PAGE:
Second, although India has constantly denied that it wants to get sapped into an arms race, indulging in one would not necessarily be bad for the long-term interests of the country. After all, one of the reasons the Soviet economy never reached the levels of the US was the massive amount it spent on military hardware. India can do the same – draw Pakistan into an arms race by making some big purchases. Owing to nationalist pressures, Islamabad will be forced to do what it can to match India's rapidly growing capabilities. The defense-spending ratio already stands at 5:1 in favor of India – Pakistan would not feel safe to let it slip further.

Once the Pakistani economy was under pressure owing to this race, India could push for economic concessions, such as a South Asian free-trade area, a policy long torpedoed by Pakistan owing to fears of Indian competition. With less money at its disposal to fund infrastructure projects or invest in the economy to create jobs, Pakistan may have no choice but to sign a trade accord and let Indian companies provide jobs to its economy.

Third, India should remember that "friends are not permanent, interests are". Pakistan has been favored by the US for the past half a century or so for valid strategic reasons. During the Cold War, it acted as a deterrent to a pro-Soviet India. During the Afghan war, it helped the US and the mujahideen throw the Russians out of the country. After September 11, 2001, President General Pervez Musharraf went out of his way to help in the "war on terror". Even after being exposed to life-threatening attacks by extremists in his country, he has cooperated with the coalition forces in whatever way he can. It is still not clear whether India definitely wants to join the US camp – so why shouldn't the US have an "insurance" partner in Pakistan in the region? It makes sense to the strategists at the Pentagon.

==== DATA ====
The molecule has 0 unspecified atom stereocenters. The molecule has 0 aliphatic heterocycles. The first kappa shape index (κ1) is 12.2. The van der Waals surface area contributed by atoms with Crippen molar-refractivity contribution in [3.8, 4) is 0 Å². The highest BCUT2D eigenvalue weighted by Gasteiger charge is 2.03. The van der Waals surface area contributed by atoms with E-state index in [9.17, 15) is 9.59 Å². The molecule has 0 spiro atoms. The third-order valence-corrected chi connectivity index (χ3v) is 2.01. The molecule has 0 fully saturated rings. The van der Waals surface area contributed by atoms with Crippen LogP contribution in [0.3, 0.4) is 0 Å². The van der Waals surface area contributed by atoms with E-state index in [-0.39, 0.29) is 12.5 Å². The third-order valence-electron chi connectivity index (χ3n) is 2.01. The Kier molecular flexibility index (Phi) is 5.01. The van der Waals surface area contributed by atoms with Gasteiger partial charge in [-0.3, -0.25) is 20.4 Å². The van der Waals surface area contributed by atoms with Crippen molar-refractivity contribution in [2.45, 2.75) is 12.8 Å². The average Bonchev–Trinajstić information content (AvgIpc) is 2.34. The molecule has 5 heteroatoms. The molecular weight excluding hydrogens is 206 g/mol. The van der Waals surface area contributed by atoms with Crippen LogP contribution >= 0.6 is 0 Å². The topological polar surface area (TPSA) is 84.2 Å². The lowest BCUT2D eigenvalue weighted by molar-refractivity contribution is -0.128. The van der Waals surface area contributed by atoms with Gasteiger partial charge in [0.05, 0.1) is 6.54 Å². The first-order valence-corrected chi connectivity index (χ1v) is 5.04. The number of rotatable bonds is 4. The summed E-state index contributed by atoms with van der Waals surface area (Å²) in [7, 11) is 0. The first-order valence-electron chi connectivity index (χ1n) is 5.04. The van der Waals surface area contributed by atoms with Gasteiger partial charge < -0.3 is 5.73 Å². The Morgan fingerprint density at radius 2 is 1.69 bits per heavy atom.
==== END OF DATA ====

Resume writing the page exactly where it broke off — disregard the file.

What India needs to do is make itself more attractive as a partner than Pakistan. India's obvious advantage lies in its rapidly growing and very large economy. India needs to liberalize quicker and give foreign firms (especially US firms) incentives to invest in India, beyond software and information-technology services. A preferential trade agreement between the US and India would open up huge avenues for businesses on both sides.